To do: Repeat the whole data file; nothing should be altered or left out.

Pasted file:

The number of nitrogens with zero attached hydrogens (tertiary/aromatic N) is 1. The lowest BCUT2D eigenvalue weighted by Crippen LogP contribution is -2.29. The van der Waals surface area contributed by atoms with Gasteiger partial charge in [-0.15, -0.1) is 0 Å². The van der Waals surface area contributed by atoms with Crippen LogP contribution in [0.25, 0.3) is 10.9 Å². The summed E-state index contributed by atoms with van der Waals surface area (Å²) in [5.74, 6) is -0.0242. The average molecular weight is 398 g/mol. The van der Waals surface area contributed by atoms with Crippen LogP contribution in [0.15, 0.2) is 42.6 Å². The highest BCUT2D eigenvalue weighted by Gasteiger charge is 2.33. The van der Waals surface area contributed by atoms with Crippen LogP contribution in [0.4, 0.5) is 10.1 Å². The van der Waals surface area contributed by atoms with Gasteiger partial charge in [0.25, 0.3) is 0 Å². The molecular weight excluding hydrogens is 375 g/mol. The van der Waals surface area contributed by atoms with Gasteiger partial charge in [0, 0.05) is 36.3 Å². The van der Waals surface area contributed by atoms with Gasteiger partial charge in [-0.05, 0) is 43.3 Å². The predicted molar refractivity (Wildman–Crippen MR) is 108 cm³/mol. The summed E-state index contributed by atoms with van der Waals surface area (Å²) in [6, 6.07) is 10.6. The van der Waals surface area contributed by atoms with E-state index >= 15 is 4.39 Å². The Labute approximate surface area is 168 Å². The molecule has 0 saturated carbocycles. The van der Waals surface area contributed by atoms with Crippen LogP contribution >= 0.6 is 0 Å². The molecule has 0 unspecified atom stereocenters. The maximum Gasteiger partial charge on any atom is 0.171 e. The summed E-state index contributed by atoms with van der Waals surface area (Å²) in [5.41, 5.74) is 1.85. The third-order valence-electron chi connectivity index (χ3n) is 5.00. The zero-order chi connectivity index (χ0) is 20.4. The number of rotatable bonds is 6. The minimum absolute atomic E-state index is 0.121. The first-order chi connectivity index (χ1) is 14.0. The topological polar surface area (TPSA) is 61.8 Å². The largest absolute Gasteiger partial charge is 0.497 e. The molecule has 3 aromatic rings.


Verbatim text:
The number of nitrogens with zero attached hydrogens (tertiary/aromatic N) is 1. The lowest BCUT2D eigenvalue weighted by Crippen LogP contribution is -2.29. The van der Waals surface area contributed by atoms with Gasteiger partial charge in [-0.15, -0.1) is 0 Å². The van der Waals surface area contributed by atoms with Crippen LogP contribution in [0.25, 0.3) is 10.9 Å². The summed E-state index contributed by atoms with van der Waals surface area (Å²) in [5.74, 6) is -0.0242. The average molecular weight is 398 g/mol. The van der Waals surface area contributed by atoms with Crippen LogP contribution in [0.15, 0.2) is 42.6 Å². The highest BCUT2D eigenvalue weighted by Gasteiger charge is 2.33. The van der Waals surface area contributed by atoms with Crippen LogP contribution in [0.4, 0.5) is 10.1 Å². The van der Waals surface area contributed by atoms with Gasteiger partial charge in [0.25, 0.3) is 0 Å². The molecular weight excluding hydrogens is 375 g/mol. The van der Waals surface area contributed by atoms with Gasteiger partial charge in [0, 0.05) is 36.3 Å². The van der Waals surface area contributed by atoms with Gasteiger partial charge in [-0.05, 0) is 43.3 Å². The predicted molar refractivity (Wildman–Crippen MR) is 108 cm³/mol. The summed E-state index contributed by atoms with van der Waals surface area (Å²) in [6, 6.07) is 10.6. The van der Waals surface area contributed by atoms with E-state index >= 15 is 4.39 Å². The Labute approximate surface area is 168 Å². The molecule has 0 saturated carbocycles. The van der Waals surface area contributed by atoms with Crippen LogP contribution >= 0.6 is 0 Å². The molecule has 0 unspecified atom stereocenters. The maximum Gasteiger partial charge on any atom is 0.171 e. The summed E-state index contributed by atoms with van der Waals surface area (Å²) in [5.41, 5.74) is 1.85. The third-order valence-electron chi connectivity index (χ3n) is 5.00. The zero-order chi connectivity index (χ0) is 20.4. The number of rotatable bonds is 6. The minimum absolute atomic E-state index is 0.121. The first-order chi connectivity index (χ1) is 14.0. The topological polar surface area (TPSA) is 61.8 Å². The largest absolute Gasteiger partial charge is 0.497 e. The molecule has 3 aromatic rings.